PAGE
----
May 30, 2012
Hi,

I've the following enumeration:

enum path : string {

  log1 = "/var/log1",
  log2 = "/var/log2"

}

Now... when I try to do the following:

string subDirectory = "example";

string newPath = buildPath(path.log1, subDirectory);

I get the following errors:

Error: template std.path.buildPath does not match any function template
declaration
Error: template std.path.buildPath(C) if (isSomeChar!(C)) cannot deduce
template function from argument types !()(path,string)
Error: template std.path.buildPath does not match any function template
declaration
Error: template std.path.buildPath(C) if (isSomeChar!(C)) cannot deduce
template function from argument types !()(path,string)

Is this a bug in std.path.buildPath() or is there anything I'm doing wrong?
May 30, 2012
nrgyzer:

> Is this a bug in std.path.buildPath() or is there anything I'm doing wrong?

The signature of buildPath is:

immutable(C)[] buildPath(C)(const(C[])[] paths...);

But your inputs aren't of the same type. Named enum create their own type. You give buildPath a type string and a type path, that is not a string.

There are various solutions, this compiles, but it's not very safe:

buildPath(cast(string)path.log1, subDirectory);

Another solution is to not use a named enum:

enum : string {
    path_log1 = "/var/log1",
    path_log2 = "/var/log2"
}

buildPath(path_log1, subDirectory)

In bugzilla I have asked for an enum property that returns the raw value&type of an enum.

Bye,
bearophile
May 30, 2012
A better solution is to use:

struct Path {
    enum : string {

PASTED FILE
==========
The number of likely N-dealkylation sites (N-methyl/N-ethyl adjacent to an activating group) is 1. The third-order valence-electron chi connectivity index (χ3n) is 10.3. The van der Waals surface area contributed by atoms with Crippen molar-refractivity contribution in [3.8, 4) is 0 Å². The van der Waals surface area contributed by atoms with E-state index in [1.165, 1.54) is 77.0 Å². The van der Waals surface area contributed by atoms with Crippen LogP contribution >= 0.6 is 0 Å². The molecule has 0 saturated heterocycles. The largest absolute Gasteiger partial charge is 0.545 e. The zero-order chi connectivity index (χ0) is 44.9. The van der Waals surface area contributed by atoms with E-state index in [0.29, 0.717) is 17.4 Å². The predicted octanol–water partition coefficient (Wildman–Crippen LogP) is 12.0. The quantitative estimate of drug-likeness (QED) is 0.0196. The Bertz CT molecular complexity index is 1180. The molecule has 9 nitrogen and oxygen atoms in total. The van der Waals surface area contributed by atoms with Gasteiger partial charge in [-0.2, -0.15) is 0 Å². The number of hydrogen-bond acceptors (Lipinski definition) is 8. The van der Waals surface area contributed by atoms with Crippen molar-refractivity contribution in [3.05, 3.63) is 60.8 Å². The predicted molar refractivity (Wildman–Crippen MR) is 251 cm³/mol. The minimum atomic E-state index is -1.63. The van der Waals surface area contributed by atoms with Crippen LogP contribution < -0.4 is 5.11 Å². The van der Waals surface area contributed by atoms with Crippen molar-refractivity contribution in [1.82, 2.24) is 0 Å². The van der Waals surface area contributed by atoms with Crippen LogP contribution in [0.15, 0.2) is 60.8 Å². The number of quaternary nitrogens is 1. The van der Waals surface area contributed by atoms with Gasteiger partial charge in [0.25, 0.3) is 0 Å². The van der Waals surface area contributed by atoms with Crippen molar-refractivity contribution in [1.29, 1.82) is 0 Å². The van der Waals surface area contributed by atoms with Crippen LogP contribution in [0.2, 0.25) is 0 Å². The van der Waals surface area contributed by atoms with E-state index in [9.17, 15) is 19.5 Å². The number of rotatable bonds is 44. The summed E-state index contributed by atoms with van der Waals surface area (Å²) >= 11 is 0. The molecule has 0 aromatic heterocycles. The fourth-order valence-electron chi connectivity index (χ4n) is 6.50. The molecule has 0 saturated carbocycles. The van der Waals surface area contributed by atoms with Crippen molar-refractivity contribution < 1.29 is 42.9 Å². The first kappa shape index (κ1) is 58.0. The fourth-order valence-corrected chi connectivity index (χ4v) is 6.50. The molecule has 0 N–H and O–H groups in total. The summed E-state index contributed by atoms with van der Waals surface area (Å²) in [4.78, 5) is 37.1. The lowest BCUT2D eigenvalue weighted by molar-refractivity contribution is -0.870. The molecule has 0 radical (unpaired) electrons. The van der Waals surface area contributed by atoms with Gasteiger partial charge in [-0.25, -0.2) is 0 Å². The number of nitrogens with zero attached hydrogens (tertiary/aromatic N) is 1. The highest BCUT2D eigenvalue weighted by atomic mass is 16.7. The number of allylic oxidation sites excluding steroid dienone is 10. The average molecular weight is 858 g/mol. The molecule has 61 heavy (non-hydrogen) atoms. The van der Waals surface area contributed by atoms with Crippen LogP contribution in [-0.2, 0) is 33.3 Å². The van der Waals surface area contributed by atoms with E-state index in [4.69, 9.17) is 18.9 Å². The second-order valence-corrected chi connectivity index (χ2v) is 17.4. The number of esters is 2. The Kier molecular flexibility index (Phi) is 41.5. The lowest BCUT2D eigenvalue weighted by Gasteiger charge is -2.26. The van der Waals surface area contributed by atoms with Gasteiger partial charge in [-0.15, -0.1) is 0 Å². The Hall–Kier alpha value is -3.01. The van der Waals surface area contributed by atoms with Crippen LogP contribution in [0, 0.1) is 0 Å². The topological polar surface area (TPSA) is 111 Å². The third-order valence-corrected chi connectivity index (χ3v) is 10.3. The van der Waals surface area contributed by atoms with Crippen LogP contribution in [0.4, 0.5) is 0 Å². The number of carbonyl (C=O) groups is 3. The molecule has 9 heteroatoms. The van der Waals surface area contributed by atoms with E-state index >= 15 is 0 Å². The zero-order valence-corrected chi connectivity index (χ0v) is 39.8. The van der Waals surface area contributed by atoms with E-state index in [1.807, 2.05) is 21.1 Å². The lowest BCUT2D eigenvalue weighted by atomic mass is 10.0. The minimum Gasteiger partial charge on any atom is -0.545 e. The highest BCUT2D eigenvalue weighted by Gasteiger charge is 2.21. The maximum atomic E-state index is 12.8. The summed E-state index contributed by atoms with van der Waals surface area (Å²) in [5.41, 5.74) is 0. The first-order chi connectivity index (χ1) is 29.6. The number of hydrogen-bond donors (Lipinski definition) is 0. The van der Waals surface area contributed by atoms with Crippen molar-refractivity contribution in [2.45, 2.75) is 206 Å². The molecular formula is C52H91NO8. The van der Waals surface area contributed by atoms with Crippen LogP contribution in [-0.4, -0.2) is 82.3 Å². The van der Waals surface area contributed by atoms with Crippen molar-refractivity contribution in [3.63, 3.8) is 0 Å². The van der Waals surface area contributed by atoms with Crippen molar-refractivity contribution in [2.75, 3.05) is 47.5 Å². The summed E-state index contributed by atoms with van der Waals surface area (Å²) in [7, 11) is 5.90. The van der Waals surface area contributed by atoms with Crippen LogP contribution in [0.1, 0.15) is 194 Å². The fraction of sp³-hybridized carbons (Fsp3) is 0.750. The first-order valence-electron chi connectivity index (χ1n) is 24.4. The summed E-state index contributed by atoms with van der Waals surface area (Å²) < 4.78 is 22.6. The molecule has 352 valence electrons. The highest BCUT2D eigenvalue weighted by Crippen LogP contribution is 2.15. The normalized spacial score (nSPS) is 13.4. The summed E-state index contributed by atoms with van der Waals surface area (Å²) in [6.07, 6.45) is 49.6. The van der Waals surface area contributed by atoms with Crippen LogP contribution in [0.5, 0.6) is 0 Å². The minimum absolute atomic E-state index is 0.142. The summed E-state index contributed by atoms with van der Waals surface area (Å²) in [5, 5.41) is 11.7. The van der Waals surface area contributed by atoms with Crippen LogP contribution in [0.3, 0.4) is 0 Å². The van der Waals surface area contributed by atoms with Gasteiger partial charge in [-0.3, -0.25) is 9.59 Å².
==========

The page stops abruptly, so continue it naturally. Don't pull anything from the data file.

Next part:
log1 = "/var/log1",
        log2 = "/var/log2"
    }
}


Or even just:

struct Path {
    enum string log1 = "/var/log1",
                log2 = "/var/log2";
}

(In D structs, classes and enums start with an upper case).

Bye,
bearophile
May 30, 2012
== Auszug aus bearophile (bearophileHUGS@lycos.com)'s Artikel
> nrgyzer:
> > Is this a bug in std.path.buildPath() or is there anything I'm
> > doing wrong?
> The signature of buildPath is:
> immutable(C)[] buildPath(C)(const(C[])[] paths...);
> But your inputs aren't of the same type. Named enum create their
> own type. You give buildPath a type string and a type path, that
> is not a string.
> There are various solutions, this compiles, but it's not very
> safe:
> buildPath(cast(string)path.log1, subDirectory);
> Another solution is to not use a named enum:
> enum : string {
>      path_log1 = "/var/log1",
>      path_log2 = "/var/log2"
> }
> buildPath(path_log1, subDirectory)
> In bugzilla I have asked for an enum property that returns the
> raw value&type of an enum.
> Bye,
> bearophile

Alright, thanks... but I want to do the following:

foreach(c; __traits(allMembers, path))
 if (!exists(mixin("path." ~ c))) mkdirRecurse(mixin("path." ~ c));

When I use a named enum, I can't use the source above... so I've to cast in the buildPath()-method to my path enumeration or is there any other chance to realize the foreach-loop?
May 30, 2012
On 05/30/12 20:34, nrgyzer wrote:
> Hi,
> 
> I've the following enumeration:
> 
> enum path : string {
> 
>   log1 = "/var/log1",
>   log2 = "/var/log2"
> 
> }
> 
> Now... when I try to do the following:
> 
> string subDirectory = "example";
> 
> string newPath = buildPath(path.log1, subDirectory);
> 
> I get the following errors:
> 
> Error: template std.path.buildPath does not match any function template
> declaration
> Error: template std.path.buildPath(C) if (isSomeChar!(C)) cannot deduce
> template function from argument types !()(path,string)
> Error: template std.path.buildPath does not match any function template
> declaration
> Error: template std.path.buildPath(C) if (isSomeChar!(C)) cannot deduce
> template function from argument types !()(path,string)
> 
> Is this a bug in std.path.buildPath() or is there anything I'm doing wrong?
> 

A bug, as an enum member is supposed to implicitly convert to its base type. [1]

You might be able to work-around it like this

   template _path() {
      enum : string {
        log1 = "/var/log1",
        log2 = "/var/log2"
      }
   }
   alias _path!() path;

artur

[1] Actually, D's "typesafe variadic functions" don't play well with certain other features too, eg

   void f(A...)(A a) {}
   void f()(string[] a...) {}
   f("a", "b"); // expecting the second overload to be called is reasonable,
                // but this isn't what's going to happen.

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